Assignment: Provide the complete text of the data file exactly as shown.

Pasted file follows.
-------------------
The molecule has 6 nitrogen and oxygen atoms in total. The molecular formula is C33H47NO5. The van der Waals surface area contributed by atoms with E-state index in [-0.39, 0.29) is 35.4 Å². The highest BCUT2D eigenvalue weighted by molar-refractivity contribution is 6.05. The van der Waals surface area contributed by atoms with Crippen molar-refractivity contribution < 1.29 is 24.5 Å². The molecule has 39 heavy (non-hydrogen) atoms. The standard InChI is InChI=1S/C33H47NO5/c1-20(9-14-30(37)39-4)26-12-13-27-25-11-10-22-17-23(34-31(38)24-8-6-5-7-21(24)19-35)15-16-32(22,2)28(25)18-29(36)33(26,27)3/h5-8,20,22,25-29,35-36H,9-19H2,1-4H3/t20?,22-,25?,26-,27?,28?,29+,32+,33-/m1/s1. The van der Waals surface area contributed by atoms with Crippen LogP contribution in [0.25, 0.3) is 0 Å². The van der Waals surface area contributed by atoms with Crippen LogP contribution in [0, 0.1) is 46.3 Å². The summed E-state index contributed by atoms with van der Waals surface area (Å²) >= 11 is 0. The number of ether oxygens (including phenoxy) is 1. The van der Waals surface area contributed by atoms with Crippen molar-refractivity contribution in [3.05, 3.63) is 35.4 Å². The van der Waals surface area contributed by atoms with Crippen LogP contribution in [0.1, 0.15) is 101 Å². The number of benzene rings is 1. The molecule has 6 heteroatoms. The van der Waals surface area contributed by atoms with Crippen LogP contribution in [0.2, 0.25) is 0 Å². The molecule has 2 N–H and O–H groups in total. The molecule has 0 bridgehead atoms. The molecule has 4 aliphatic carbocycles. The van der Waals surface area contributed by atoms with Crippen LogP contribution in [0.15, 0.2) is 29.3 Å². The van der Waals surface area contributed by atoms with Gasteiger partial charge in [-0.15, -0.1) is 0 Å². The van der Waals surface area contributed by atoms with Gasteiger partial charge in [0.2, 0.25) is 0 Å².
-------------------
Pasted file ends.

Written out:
The molecule has 6 nitrogen and oxygen atoms in total. The molecular formula is C33H47NO5. The van der Waals surface area contributed by atoms with E-state index in [-0.39, 0.29) is 35.4 Å². The highest BCUT2D eigenvalue weighted by molar-refractivity contribution is 6.05. The van der Waals surface area contributed by atoms with Crippen molar-refractivity contribution < 1.29 is 24.5 Å². The molecule has 39 heavy (non-hydrogen) atoms. The standard InChI is InChI=1S/C33H47NO5/c1-20(9-14-30(37)39-4)26-12-13-27-25-11-10-22-17-23(34-31(38)24-8-6-5-7-21(24)19-35)15-16-32(22,2)28(25)18-29(36)33(26,27)3/h5-8,20,22,25-29,35-36H,9-19H2,1-4H3/t20?,22-,25?,26-,27?,28?,29+,32+,33-/m1/s1. The van der Waals surface area contributed by atoms with Crippen LogP contribution in [0.25, 0.3) is 0 Å². The van der Waals surface area contributed by atoms with Crippen LogP contribution in [0, 0.1) is 46.3 Å². The summed E-state index contributed by atoms with van der Waals surface area (Å²) >= 11 is 0. The number of ether oxygens (including phenoxy) is 1. The van der Waals surface area contributed by atoms with Crippen molar-refractivity contribution in [3.05, 3.63) is 35.4 Å². The van der Waals surface area contributed by atoms with Crippen LogP contribution in [0.1, 0.15) is 101 Å². The number of benzene rings is 1. The molecule has 6 heteroatoms. The van der Waals surface area contributed by atoms with Crippen LogP contribution in [0.2, 0.25) is 0 Å². The molecule has 2 N–H and O–H groups in total. The molecule has 0 bridgehead atoms. The molecule has 4 aliphatic carbocycles. The van der Waals surface area contributed by atoms with Crippen LogP contribution in [0.15, 0.2) is 29.3 Å². The van der Waals surface area contributed by atoms with Gasteiger partial charge in [-0.15, -0.1) is 0 Å². The van der Waals surface area contributed by atoms with Gasteiger partial charge in [0.2, 0.25) is 0 Å².